Baseball has long been considered America’s pastime. But another team sport played with a bat and ball is appearing in increasing evidence on playing fields in the United States. Cricket is an older, more universally popular sport, and its growth in the United States can be attributed in large part to the larger numbers of South Asians who have immigrated to this country.
Cricket can be traced back to 16th century England, where the first reference to the game was made in a 1598 court case, which spoke of a “creckett” match played in Guildford, Surrey in 1550. The first recorded match took place in Kent in 1646. As the game evolved into a competition of two 11-player, bat-and-ball teams arrayed against each other on a field, attempting to score runs through a series of innings, the sport’s popularity spread to many of England’s colonies, including Australia, New Zealand, the West Indies, South Africa and India.
As Indian immigration to the United States has grown — there are now about 2.81 million Americans of Indian ancestry — cricket clubs in the United States have proliferated. On a geographic basis, major cricket clubs are found throughout the country, but year-round competition is clustered in Florida, Texas and California due to the warmer weather found in those states.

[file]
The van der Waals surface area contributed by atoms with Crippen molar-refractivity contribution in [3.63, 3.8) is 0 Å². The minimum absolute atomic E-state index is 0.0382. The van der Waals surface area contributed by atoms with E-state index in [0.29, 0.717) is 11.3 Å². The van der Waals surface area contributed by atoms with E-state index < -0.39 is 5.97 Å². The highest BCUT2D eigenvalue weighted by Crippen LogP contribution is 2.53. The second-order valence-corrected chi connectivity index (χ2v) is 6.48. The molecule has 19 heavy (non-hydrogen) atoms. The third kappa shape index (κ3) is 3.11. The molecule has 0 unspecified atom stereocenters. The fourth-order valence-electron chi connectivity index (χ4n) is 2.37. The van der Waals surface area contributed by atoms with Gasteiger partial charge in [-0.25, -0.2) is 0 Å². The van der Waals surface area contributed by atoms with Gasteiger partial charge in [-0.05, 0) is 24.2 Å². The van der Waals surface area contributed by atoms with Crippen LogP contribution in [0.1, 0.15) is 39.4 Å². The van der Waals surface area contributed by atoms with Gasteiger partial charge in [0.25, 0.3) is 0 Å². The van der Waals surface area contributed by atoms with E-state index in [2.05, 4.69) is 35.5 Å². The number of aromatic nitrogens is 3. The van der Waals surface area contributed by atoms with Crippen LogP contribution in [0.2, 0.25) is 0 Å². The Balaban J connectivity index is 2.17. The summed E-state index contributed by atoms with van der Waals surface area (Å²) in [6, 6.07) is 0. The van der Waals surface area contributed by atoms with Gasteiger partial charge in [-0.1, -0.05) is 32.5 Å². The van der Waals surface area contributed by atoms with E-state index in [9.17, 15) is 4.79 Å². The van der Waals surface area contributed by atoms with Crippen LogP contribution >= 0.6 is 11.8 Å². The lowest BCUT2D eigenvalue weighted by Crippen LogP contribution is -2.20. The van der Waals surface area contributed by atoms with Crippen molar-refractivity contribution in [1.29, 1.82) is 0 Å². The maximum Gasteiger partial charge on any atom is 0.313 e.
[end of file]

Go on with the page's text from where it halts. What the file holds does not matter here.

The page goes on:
Cricket is played by women as well as men, and there are now 12 women’s cricket clubs alone in the United States.
Cricket is also played at colleges and universities in the United States. In those venues, the ethnic diversity of the game’s players is on full display. And because students from cricket-passionate countries are in strong evidence on American campuses — Indians, for example, are now the second-largest foreign student group in the United States — there is an ample supply of collegiate participants and fans for the sport.
The large number of Indians studying at American colleges and universities translates into a highly educated community — 40 percent of Indians in the United States have a master’s degree, doctorate or other professional degree, five times the national average. That fact, in turn, contributes to the U.S. Census Bureau’s finding that Indian Americans have the highest household income of all ethnic groups in the United States.
The wealthier the household income, the more disposable income a family has to spend on leisure activities, including sporting events. And with Indian-American household income leading the nation, the exclamation “play ball” could someday be heard on playing fields devoted to cricket as often as those to baseball.
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